1. To begin with, as you probably have already figured out, to be grammatically correct, the announcer should have said, “Join Mary and me for a week in the Tropics.” The easiest way I know to identify an error like this one is to cover up the first of the two words, e.g., “and I” so that the sentence then begins with “Join Mary…” which sounds fine. But when you block out “Mary and” the first part of that sentence becomes, “Join…I for a week in the Tropics,” you can easily hear the error

The same goes for a sentence with a prepositional phrase, e.g., “For you and I to make that decision, we’ll need more information.” Try blocking out “you and.” Then block out “and I.” Do you hear the difference?

2. Another common error is to use the plural “their” to refer to a singular subject, e.g., “Each of the staff was asked for their opinion.” In this case, “their” should be replaced with “his or her,” if there were either both men and women on the staff, or if you don’t know the gender makeup of the staff. If the staff was composed of all women, you could say “her.” If the staff was made up of all men, you could say “his.” (Note: In the above example, what we are talking about is the singular “each.” The prepositional phrase “of the staff” is used to describe, or clarify “Each.”)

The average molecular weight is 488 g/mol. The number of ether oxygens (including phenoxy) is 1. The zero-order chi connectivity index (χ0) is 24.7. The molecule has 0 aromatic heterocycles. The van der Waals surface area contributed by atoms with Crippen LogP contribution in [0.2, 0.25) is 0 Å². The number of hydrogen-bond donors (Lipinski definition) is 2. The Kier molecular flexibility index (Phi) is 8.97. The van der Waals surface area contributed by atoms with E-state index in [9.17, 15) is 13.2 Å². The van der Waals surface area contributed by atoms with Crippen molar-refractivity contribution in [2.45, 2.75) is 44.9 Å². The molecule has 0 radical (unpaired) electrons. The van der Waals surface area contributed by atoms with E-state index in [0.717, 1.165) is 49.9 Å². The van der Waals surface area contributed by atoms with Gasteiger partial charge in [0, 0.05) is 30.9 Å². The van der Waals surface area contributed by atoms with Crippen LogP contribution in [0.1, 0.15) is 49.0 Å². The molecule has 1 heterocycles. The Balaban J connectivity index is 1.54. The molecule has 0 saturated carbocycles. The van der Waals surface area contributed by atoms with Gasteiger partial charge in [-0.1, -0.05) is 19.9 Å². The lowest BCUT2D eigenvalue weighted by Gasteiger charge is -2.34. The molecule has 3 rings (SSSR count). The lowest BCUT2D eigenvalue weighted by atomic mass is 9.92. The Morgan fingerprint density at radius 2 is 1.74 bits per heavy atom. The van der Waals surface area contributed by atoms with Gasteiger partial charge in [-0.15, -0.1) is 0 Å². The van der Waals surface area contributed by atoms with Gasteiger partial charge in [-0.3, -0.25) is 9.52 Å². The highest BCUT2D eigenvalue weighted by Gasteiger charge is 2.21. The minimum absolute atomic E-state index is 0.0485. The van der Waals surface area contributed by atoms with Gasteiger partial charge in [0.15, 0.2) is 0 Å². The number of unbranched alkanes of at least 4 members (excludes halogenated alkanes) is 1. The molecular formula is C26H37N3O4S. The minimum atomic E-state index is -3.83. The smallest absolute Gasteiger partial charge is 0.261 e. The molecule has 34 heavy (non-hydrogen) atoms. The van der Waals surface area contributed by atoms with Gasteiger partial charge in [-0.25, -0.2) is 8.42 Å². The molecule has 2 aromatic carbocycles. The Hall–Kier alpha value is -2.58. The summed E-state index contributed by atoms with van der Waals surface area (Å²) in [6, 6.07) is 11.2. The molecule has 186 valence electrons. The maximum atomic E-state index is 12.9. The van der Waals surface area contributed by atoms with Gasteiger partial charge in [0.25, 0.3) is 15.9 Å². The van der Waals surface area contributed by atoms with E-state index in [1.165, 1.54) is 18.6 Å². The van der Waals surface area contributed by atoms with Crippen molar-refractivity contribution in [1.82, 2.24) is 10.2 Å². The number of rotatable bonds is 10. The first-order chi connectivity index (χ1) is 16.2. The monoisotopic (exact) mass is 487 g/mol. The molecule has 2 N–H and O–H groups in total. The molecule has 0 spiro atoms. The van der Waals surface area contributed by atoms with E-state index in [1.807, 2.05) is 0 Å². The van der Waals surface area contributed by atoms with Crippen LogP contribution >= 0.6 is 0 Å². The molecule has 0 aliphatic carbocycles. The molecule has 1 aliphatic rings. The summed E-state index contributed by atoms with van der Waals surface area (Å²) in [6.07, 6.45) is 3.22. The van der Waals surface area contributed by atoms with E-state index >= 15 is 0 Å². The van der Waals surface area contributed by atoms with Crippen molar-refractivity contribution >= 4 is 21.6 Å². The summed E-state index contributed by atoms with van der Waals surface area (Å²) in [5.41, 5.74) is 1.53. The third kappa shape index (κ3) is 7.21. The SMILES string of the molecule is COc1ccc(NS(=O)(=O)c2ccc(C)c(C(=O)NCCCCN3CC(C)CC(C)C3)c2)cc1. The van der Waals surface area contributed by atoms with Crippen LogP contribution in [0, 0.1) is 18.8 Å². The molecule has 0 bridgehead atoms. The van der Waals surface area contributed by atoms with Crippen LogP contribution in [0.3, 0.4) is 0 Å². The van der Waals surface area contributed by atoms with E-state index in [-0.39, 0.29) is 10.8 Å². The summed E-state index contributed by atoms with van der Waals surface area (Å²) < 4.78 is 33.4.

3. Using an overly formal style, such as you might use for a term paper, thesis, or dissertation, can create confusion, and misunderstanding. Further, for your writing to be most effective, you will want to use an appropriate tone – the relationship the writer sets up or reinforces with the reader. How do you want the reader to think of you?

For the most part, if you want your business writing to be read, the best course for today’s reader is to write so that your business writing will be quick, comfortable reading.

4. Finally for today, there is a plethora of words that are confused, or misused. We talk about many of them in our “Quick Tips” videos each week. Words like “fewer” (when you can count them), and “less” (things that are intangible, or hard to describe, e.g., “Harry spent less time using the new process,” or things you can measure, e.g., “There is less water in that cup than in this one.”

And words like “Its” vs. “It’s”; “affect” vs. “effect”; “their,” “there,” and “they’re” – the list goes on, and on, and on….

Send along your favorites, and let’s talk about them!

 

Gail Tycer offers business writing workshops and presentations, executive coaching, consulting, and writing services. To discuss how we can help, call Gail at 503/292-9681, Toll-free at 888-634-4875 or email gail@gailtycer.com

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Business Email “Netiquette”

A combination of the words “network,” and “etiquette,” the term “netiquette” is basically what has been called good manners, applied to technology.